Chaos in IT Operations
Recently Michael Vizard wrote in Channel Insider on how 'Chaos Characterizes IT Operations Management'. He noted that, "the survey, which was conducted by BlueStripe Software, a provider of transaction and application monitoring software, reveals that the tools most organizations rely on are generally considered ineffective, and most of the processes used are labor-intensive."
Vizard explains that "Given the fact that labor is the single most expensive element of the total cost of IT, any conversation about reducing that cost—either through the adoption of a better tool or a range of managed services—is likely to be well-received."
We are in full agreement here, and below we explore how IT operations needs to re-examine the current management tools in place in.
New Gen Tools
Facing this new reality and challenges, the new generation of tools needs to be able to aggregate dynamic information coming from multiple cloud vendors, and to translate this data into actionable metrics. These tools should be seamlessly integrated into dynamic resource management and automated deployment. They should recognize and support traditional software stack and underlying virtual and cloud infrastructure. Growth of such tools will be a critical factor in the expansion of enterprises to the cloud as they will need the same level of safety and control to make the transition, like their internal data centers have provided.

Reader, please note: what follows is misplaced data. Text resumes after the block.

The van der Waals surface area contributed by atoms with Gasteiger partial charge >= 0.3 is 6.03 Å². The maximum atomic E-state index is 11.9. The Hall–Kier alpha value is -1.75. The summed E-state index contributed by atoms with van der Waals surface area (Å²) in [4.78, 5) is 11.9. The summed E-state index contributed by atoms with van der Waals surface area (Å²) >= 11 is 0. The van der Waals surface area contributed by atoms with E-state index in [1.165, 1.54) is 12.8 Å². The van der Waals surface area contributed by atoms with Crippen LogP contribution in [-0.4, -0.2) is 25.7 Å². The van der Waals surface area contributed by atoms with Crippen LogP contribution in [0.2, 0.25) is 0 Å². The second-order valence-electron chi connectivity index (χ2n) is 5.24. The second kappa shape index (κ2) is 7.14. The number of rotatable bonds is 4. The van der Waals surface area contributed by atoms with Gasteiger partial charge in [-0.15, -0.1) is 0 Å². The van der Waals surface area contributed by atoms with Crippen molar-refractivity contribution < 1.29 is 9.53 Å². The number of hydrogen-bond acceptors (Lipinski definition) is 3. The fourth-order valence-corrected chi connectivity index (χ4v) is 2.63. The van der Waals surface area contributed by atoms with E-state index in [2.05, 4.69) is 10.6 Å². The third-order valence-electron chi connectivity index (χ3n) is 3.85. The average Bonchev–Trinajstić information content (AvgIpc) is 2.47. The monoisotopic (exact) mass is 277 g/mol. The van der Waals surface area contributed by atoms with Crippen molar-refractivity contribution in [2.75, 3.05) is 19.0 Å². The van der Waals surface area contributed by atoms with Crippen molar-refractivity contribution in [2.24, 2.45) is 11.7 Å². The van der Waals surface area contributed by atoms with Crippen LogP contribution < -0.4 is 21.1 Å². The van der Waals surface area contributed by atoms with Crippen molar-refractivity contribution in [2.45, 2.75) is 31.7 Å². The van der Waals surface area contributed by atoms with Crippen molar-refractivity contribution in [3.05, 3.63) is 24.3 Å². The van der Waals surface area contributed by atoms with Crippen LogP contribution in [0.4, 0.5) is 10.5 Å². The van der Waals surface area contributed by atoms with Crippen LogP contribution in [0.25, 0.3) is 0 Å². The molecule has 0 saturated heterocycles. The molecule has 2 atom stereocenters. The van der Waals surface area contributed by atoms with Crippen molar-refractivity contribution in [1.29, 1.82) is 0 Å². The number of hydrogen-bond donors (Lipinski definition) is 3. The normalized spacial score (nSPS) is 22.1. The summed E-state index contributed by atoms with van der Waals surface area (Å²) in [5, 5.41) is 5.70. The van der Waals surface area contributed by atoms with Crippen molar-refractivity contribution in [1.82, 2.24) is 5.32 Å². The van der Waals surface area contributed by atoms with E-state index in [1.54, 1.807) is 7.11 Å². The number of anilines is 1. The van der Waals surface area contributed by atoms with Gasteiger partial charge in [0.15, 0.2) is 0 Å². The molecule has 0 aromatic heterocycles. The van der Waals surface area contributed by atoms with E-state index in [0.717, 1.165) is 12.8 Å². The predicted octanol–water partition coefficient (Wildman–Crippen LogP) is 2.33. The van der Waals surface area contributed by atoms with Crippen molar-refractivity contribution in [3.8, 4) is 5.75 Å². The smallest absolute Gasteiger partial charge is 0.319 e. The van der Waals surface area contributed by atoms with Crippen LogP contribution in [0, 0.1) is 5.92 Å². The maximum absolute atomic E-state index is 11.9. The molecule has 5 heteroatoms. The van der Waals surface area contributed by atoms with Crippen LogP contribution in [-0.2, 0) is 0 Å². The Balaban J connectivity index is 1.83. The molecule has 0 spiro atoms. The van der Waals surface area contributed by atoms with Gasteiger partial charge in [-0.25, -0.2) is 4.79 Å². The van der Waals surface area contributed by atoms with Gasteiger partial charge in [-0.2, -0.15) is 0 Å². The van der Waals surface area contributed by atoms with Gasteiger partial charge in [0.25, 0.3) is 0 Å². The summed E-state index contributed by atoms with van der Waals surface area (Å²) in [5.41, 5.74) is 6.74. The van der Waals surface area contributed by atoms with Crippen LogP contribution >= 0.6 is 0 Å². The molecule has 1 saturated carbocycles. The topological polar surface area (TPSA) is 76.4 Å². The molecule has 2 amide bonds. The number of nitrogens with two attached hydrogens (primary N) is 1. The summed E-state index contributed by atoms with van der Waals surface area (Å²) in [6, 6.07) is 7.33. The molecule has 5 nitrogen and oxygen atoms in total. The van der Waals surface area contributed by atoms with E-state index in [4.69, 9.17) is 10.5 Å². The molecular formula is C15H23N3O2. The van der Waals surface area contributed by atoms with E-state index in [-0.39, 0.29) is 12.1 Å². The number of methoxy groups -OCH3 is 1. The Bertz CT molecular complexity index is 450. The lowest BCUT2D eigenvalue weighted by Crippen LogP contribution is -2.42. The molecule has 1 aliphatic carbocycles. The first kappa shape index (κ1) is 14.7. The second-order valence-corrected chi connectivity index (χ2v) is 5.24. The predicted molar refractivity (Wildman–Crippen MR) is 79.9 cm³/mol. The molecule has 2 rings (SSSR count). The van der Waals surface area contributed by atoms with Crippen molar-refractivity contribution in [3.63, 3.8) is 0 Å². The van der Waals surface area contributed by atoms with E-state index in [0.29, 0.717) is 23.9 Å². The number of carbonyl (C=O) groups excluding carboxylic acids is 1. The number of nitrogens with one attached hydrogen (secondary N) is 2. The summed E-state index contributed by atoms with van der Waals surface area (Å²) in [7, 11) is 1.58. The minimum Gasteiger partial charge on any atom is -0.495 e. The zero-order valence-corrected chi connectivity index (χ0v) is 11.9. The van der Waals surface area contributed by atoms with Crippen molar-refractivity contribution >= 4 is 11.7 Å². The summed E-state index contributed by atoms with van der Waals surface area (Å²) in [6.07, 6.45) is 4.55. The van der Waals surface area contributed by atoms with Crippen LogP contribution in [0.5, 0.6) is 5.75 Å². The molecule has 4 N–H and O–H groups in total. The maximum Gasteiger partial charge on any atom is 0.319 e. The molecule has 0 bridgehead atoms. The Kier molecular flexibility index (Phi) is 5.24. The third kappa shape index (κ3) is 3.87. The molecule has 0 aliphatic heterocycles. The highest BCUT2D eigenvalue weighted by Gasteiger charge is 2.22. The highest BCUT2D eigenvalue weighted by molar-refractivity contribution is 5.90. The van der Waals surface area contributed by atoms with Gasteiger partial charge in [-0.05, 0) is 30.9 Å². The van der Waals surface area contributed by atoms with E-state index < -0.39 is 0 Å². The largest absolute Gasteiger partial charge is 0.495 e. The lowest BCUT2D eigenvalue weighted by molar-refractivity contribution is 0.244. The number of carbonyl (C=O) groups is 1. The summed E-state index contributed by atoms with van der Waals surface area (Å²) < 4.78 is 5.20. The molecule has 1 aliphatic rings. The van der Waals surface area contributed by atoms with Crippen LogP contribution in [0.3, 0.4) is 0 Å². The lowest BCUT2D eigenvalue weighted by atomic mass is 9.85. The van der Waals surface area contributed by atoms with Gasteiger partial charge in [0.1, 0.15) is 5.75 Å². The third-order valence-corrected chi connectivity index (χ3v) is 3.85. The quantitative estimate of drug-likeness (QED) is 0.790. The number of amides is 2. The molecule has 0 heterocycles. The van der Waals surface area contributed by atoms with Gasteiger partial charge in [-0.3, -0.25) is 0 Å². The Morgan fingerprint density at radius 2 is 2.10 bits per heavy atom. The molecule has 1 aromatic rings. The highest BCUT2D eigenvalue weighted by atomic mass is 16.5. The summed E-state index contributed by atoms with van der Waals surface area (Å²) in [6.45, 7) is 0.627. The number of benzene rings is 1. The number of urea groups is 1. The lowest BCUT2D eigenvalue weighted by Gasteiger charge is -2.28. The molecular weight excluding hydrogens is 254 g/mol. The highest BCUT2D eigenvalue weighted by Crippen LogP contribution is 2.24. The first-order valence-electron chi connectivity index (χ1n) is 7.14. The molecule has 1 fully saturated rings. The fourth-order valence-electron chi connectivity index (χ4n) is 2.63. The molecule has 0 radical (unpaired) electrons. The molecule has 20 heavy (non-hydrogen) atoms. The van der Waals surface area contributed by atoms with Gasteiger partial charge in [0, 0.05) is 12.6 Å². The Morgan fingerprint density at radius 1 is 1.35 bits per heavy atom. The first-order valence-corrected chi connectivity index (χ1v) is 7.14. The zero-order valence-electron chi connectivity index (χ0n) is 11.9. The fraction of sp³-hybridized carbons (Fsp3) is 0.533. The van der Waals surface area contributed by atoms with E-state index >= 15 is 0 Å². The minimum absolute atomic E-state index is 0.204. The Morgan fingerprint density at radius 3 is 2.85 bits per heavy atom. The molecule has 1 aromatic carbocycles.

System management tools need to take a new approach
System management tools for cloud need to take a new approach, seeing activity in real time and identifying the affected components. This can be seen in the sense of when the server CPU activity suddenly jumps by 60%, then you need to know what type of server it is. If it is the application server, then you should be able to identify which one, and what is the configuration. Even more importantly, know what the actual configuration should be to investigate the reasons of the CPU jump.
Understanding and managing servers needs even more attention
One of the most pervasive shifts in IT has been the shift from manual to automated and from reactive to proactive management. So while attention is now getting placed on deployment and setting up servers, the need to understand and manage servers needs even more attention, especially that in many cases servers are provisioned automatically as well as the applications running on them.
Tools Must Realize Value Rapidly
So the new set of tools that will be supporting agility and providing flexible control and be able to deliver information, in spite of complexity, the right amount of information to the user that needs it, those are the tools we will see coming into the market in the years to come.
Tools Need to Identify Problematic Situations for Taking Action Fast
Managing IT environments with intelligent automated analytics will drive more sophisticated proactive processes like, for example, comparing environment states, validating releases, and verifying changes consistency to provide today's IT operations with actionable operational information helping to prevent or identify critical issues. So rather than continue to feed a bloated system, we should strive to simplify, rebuild and implement configuration management based on intelligent analytics, and turn the situation around from 'monitoring sucks' to what we can do about performance and availability.
Still Using Yesterday's Technology?
So in this advanced, modern world, you need to have monitoring tools that support the cloud's elasticity by automatically including and excluding new and dropped server instances from the monitoring scope. The new generation of tools that are monitoring these environments need to be able to connect the virtualized perspective with actual configuration of all the involved layers, and, in an automated fashion, be able to assure that the cloud management loop is closed.